Occasionally, a plan of resolution doesn’t work for an employee and, for the benefit of the company and your employees, the person needs to be fired. Several years ago, we had three employees who were causing pretty serious problems within our company. Up until that point we had rarely fired anyone. But it became pretty clear that the problems that were a result of these employees and their attitudes were not going away. Within a year, each of them had given us just cause to fire them and, this time, we chose to do just that. Our company culture improved immensely and we were back to a more peaceful working environment for the rest of our work staff.
Just remember that being a great boss means that firing must always be done for valid reasons. It should be our last resort, after we have tried a specific plan of resolution. And in the process of all this, keep your employees’ respect by staying calm and kind. Angry fits and temper tantrums have no place in the life of an excellent boss. Resolve problems and, if necessary, fire employees, but do so with great care and kindness.
4. Be approachable.
How do we do this? First, let’s list a few of the many ways we make ourselves unapproachable. We do this by our moodiness, our defensive and angry responses or our lack of interest in what our employees are sharing with us. Instead of responding in these ways, the next time an employee asks you to talk, take them to your office or to a quiet place, look them in the eye and listen – really listen – to what they have to share. Be very careful to keep your demeanor and responses free of arrogance or condescension. Even if the employee is dead wrong and you know it, respect him or her enough to hear them out and then take the time to explain in a calm voice why you don’t agree with him. And never dismiss the option that you actually may be wrong. Be open to suggested changes. Be willing to humbly apologize, if necessary.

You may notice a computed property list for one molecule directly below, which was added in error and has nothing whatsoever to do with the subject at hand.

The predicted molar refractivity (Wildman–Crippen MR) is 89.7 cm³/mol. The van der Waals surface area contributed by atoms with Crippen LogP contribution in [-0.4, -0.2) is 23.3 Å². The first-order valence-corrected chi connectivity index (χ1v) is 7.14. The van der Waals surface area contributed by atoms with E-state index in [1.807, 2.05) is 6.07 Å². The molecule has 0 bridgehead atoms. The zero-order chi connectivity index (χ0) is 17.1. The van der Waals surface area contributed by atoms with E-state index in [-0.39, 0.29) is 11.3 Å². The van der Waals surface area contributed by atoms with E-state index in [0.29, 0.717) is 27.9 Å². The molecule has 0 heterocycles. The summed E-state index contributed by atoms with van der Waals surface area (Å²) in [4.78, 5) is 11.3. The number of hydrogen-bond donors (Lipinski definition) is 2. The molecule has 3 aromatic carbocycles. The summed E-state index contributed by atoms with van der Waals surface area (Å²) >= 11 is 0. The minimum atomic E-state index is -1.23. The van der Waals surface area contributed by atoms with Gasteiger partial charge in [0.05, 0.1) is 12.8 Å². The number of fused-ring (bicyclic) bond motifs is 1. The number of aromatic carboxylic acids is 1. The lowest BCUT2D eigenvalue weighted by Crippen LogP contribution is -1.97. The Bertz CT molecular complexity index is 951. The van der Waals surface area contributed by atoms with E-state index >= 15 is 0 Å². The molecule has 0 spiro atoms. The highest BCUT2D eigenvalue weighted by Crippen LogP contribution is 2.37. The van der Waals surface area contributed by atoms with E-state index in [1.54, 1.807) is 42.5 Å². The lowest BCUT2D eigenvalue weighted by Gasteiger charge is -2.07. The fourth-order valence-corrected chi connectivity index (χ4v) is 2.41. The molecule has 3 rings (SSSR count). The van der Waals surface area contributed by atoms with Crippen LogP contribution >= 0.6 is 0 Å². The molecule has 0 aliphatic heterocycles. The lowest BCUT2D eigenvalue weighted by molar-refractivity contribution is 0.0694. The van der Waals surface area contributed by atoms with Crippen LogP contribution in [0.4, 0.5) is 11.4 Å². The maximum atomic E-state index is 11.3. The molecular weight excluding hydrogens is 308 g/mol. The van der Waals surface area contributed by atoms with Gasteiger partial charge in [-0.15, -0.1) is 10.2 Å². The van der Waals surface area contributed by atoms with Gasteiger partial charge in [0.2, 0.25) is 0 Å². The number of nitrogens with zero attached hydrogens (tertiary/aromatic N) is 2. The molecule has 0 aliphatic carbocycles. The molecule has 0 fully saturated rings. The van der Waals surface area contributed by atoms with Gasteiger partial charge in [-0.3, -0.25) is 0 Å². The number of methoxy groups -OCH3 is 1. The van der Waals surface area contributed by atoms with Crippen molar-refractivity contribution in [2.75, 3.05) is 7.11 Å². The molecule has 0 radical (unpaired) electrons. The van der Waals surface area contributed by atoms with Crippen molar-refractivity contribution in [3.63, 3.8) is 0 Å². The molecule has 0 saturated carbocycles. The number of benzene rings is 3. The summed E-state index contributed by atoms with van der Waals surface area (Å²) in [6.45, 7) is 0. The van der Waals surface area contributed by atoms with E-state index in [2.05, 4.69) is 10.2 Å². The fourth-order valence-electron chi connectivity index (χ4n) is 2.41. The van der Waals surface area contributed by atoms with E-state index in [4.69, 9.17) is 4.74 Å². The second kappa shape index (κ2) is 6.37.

5. Be genuinely concerned about your employees’ welfare.
If something exciting is going on in their lives, be sure to ask them about it. Always remember that their lives are filled with families and friends who are important to them. Work is not their life. Be interested in them personally. Consider buying wedding and baby gifts. Be as generous as you can afford to be. In our company, we have a wonderful secretary who took it upon herself to make each employees’ favorite snack for their birthdays, as well as wrap up a little gift for them from the company. Our employees love this! It makes them feel special and shows them we care. We believe this is money well-spent. We want them to know that they are important to us and that we couldn’t run the company successfully without them.
In our company, we are always working on these things. We certainly have not arrived and we make many mistakes. But we don’t give up trying to be the best bosses we can be. We have learned much over the years and continue to work at improving our relationships with our employees.
These five things could really be summarized into one main point: Be humble. So often, as bosses, we tend to get the idea that we are really important and indispensable (and many times, we actually are,) but when we communicate that we are the most important person in the company, we also often imply that everyone else is not. When we treat our employees as we would want to be treated, we can’t go wrong. Before making any decision, always ask, “How would I feel if I were the employee in this situation?”
Asking this simple question regularly and putting into practice the five things listed above will invariably turn us into the wonderful boss that we have the potential of being.
Leslie Allebach is vice president of The Greenskeeper, a full-service landscape firm based in Palmyra, Pa.